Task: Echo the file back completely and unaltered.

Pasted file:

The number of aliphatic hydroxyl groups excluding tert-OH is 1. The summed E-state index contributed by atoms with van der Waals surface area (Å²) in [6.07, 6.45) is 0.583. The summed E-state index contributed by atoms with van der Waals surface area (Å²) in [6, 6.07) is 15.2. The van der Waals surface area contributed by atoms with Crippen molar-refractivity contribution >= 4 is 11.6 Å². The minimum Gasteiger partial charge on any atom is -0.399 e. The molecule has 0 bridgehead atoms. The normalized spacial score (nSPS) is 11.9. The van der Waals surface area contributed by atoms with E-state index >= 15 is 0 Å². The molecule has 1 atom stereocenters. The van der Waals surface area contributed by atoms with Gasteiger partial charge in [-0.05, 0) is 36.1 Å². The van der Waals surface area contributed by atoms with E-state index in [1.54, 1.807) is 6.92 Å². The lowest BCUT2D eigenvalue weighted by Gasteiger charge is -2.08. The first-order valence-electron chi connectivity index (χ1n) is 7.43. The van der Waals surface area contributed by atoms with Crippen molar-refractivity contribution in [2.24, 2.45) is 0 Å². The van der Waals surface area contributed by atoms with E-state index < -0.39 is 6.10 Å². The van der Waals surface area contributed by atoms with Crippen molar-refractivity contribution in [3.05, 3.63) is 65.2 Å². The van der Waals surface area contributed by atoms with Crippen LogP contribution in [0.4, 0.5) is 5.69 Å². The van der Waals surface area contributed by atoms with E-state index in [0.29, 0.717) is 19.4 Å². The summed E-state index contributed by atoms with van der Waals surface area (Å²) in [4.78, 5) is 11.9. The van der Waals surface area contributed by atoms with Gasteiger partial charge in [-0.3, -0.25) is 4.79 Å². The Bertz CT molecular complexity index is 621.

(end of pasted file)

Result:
The number of aliphatic hydroxyl groups excluding tert-OH is 1. The summed E-state index contributed by atoms with van der Waals surface area (Å²) in [6.07, 6.45) is 0.583. The summed E-state index contributed by atoms with van der Waals surface area (Å²) in [6, 6.07) is 15.2. The van der Waals surface area contributed by atoms with Crippen molar-refractivity contribution >= 4 is 11.6 Å². The minimum Gasteiger partial charge on any atom is -0.399 e. The molecule has 0 bridgehead atoms. The normalized spacial score (nSPS) is 11.9. The van der Waals surface area contributed by atoms with E-state index >= 15 is 0 Å². The molecule has 1 atom stereocenters. The van der Waals surface area contributed by atoms with Gasteiger partial charge in [-0.05, 0) is 36.1 Å². The van der Waals surface area contributed by atoms with E-state index in [1.54, 1.807) is 6.92 Å². The lowest BCUT2D eigenvalue weighted by Gasteiger charge is -2.08. The first-order valence-electron chi connectivity index (χ1n) is 7.43. The van der Waals surface area contributed by atoms with Crippen molar-refractivity contribution in [2.24, 2.45) is 0 Å². The van der Waals surface area contributed by atoms with E-state index < -0.39 is 6.10 Å². The van der Waals surface area contributed by atoms with Crippen molar-refractivity contribution in [3.05, 3.63) is 65.2 Å². The van der Waals surface area contributed by atoms with Crippen LogP contribution in [0.4, 0.5) is 5.69 Å². The van der Waals surface area contributed by atoms with E-state index in [0.29, 0.717) is 19.4 Å². The summed E-state index contributed by atoms with van der Waals surface area (Å²) in [4.78, 5) is 11.9. The van der Waals surface area contributed by atoms with Gasteiger partial charge in [-0.3, -0.25) is 4.79 Å². The Bertz CT molecular complexity index is 621.